The Making of a Tropical Disease: A Short History of Malaria by Randall Packard examines the globalization and spreading of a disease, specifically malaria. The author goes into closer detail on the potency of malaria in different nations of the world; he discusses why it is more potent in some areas than others. The novel also closely examines the key factors (which are mainly the social forces) that allow malaria to be globalized in the first place. By reading the novel, one will acquire the knowledge of how malaria globalized from its origin to all of the other areas of the world.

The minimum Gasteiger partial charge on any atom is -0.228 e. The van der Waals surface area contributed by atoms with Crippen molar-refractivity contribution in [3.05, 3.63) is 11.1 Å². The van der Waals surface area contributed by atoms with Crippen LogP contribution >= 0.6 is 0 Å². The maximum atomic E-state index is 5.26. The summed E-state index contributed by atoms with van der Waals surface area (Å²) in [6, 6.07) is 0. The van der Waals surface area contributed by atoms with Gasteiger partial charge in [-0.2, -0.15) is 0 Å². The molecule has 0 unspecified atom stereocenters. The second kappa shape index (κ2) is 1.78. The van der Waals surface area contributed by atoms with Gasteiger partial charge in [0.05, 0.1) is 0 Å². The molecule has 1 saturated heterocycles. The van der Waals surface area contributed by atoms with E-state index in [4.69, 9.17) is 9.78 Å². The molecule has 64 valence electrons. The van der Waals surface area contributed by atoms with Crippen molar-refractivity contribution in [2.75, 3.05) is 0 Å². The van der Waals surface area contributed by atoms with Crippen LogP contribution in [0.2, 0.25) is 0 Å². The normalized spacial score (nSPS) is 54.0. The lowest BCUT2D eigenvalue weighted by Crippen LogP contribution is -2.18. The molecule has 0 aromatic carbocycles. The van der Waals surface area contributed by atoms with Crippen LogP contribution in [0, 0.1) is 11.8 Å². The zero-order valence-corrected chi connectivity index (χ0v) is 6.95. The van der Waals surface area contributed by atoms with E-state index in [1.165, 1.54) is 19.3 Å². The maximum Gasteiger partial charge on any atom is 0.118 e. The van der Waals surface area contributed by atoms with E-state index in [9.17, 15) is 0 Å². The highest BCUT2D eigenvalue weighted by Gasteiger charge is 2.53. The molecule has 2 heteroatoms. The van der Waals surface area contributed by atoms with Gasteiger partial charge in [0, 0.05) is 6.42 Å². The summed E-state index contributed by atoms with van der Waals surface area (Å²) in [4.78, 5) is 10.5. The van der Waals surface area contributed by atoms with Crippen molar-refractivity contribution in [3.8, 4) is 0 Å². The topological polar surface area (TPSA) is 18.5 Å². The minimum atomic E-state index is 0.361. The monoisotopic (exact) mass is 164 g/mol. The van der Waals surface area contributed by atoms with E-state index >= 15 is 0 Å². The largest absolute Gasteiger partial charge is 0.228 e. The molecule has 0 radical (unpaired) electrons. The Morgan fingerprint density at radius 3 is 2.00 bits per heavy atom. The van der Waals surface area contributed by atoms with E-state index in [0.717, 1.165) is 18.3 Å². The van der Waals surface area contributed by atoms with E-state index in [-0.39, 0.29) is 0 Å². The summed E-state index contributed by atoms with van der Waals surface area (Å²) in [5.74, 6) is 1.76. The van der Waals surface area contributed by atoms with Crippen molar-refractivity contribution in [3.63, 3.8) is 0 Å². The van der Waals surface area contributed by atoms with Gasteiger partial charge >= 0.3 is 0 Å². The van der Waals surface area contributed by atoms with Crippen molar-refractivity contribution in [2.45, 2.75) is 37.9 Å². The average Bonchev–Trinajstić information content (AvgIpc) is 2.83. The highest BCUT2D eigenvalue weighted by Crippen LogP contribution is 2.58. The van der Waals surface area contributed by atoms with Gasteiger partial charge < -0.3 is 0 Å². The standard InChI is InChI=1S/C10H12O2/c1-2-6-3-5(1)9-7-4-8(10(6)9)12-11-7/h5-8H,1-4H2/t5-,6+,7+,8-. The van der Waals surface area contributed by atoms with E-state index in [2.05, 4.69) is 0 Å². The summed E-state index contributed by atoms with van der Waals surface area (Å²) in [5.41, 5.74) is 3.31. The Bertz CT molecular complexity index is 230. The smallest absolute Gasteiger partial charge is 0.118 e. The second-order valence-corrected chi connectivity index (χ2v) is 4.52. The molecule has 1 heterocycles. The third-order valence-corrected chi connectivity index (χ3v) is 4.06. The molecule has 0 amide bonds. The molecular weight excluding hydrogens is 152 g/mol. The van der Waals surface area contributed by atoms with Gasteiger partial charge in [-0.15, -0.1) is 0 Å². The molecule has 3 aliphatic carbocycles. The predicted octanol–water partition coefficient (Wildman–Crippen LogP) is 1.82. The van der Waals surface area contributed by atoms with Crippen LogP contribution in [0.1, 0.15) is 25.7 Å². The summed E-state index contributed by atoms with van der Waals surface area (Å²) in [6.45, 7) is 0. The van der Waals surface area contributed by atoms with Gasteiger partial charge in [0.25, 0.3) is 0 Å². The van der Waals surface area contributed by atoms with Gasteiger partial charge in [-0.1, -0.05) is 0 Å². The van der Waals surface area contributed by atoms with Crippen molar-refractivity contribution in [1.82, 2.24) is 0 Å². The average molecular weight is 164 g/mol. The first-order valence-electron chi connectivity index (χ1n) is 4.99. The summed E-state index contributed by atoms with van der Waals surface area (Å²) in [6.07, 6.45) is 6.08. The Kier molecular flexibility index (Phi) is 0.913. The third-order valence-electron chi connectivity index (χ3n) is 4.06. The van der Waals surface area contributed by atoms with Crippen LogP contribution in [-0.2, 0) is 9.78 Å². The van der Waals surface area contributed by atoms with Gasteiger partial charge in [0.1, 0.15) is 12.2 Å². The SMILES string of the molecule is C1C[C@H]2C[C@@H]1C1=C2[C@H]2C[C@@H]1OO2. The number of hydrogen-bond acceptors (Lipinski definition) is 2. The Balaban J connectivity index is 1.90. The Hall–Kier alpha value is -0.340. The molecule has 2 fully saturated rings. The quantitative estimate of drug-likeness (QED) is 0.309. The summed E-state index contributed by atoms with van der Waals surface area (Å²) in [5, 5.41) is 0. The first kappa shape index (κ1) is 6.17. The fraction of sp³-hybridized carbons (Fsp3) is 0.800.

In Anthony Giddens’ novel The Consequences of Modernity he refers to a concept known as “disembedding” which applies well to the novel by Randall Packard. The concept of “disembedding” is defined as “the lifting out of social relations from local contexts of interaction and their restructuring across indefinite spans of time-space.” (Giddens) By moving out of a local context and socializing with other nations and areas across the world, it is much easier for disease to globalize. This is the case within The Making of a Tropical Disease: A Short History of Malaria; the author clearly establishes that malaria had its origins in Africa during early human life. The actual malaria parasite has existed for an incredibly long time, it has been said to have been existent since roughly 20,000 B.C. (Packard) Malaria is a mosquito-borne disease, and it mainly began to take effect on human life within the last 10,000 years; specifically during the start of agriculture (Neolithic Revolution). (Packard) During the Neolithic Revolution; agriculture was introduced and many humans were able to settle down and advance themselves for the better. However, this period of time was not completely filled with happiness and prosperity. By farming and doing other activities that coincide with agriculture, early African humans came into contact with mosquitoes quite a bit more. (Packard) This is believed to be when the disease was introduced to human life, and it definitely was not existent solely in Africa. Traces of Malaria were found thousands of years ago in countless different areas including Greece, Egypt and Rome. (Packard) This was most likely not related to Giddens’ concept of “disembedding” because of how early of a time period this was, other countries generally did not collaborate with one another because there were not many means of transportation developed yet. However, the spread of African mosquitoes to these foreign areas played a large part in the spreading of malaria. This is an example of globalization itself, if the mosquitoes were to simply remain in Africa the spreading of disease most likely would have been less rapid. Packard focuses on the human factors that caused the spread of malaria, however. Specifically, Packard focuses on social factors including war, famine, and human poverty. Packard explains in chapter 2 that malaria was introduced to Europe from Cathargo in Sardinia during the Carthaginian War, which is an example of the “disembedding” concept Giddens refers to. By the two different areas interacting, it was much easier for the disease to further spread. There are several other topics discussed in The Making of a Tropical Disease: A Short History of Malaria that can be related to “disembedding”; which is why I am looking forward to using this novel for support in my final paper on the globalization of disease.